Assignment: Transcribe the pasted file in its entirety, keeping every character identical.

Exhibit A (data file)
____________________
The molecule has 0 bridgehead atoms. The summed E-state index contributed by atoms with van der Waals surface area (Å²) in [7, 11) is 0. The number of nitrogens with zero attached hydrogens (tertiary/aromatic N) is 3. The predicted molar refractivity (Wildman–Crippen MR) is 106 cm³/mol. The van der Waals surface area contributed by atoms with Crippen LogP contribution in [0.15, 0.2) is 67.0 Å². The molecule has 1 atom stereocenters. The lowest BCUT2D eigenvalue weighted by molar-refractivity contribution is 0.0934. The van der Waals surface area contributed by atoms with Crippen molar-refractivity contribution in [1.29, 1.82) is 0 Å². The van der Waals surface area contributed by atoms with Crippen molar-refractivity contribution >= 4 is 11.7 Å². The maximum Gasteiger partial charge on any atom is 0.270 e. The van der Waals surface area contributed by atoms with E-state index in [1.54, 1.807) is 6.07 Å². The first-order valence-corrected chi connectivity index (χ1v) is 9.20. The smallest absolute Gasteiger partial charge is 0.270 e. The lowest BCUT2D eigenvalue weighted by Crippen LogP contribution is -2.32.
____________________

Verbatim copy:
The molecule has 0 bridgehead atoms. The summed E-state index contributed by atoms with van der Waals surface area (Å²) in [7, 11) is 0. The number of nitrogens with zero attached hydrogens (tertiary/aromatic N) is 3. The predicted molar refractivity (Wildman–Crippen MR) is 106 cm³/mol. The van der Waals surface area contributed by atoms with Crippen LogP contribution in [0.15, 0.2) is 67.0 Å². The molecule has 1 atom stereocenters. The lowest BCUT2D eigenvalue weighted by molar-refractivity contribution is 0.0934. The van der Waals surface area contributed by atoms with Crippen molar-refractivity contribution in [1.29, 1.82) is 0 Å². The van der Waals surface area contributed by atoms with Crippen molar-refractivity contribution >= 4 is 11.7 Å². The maximum Gasteiger partial charge on any atom is 0.270 e. The van der Waals surface area contributed by atoms with E-state index in [1.54, 1.807) is 6.07 Å². The first-order valence-corrected chi connectivity index (χ1v) is 9.20. The smallest absolute Gasteiger partial charge is 0.270 e. The lowest BCUT2D eigenvalue weighted by Crippen LogP contribution is -2.32.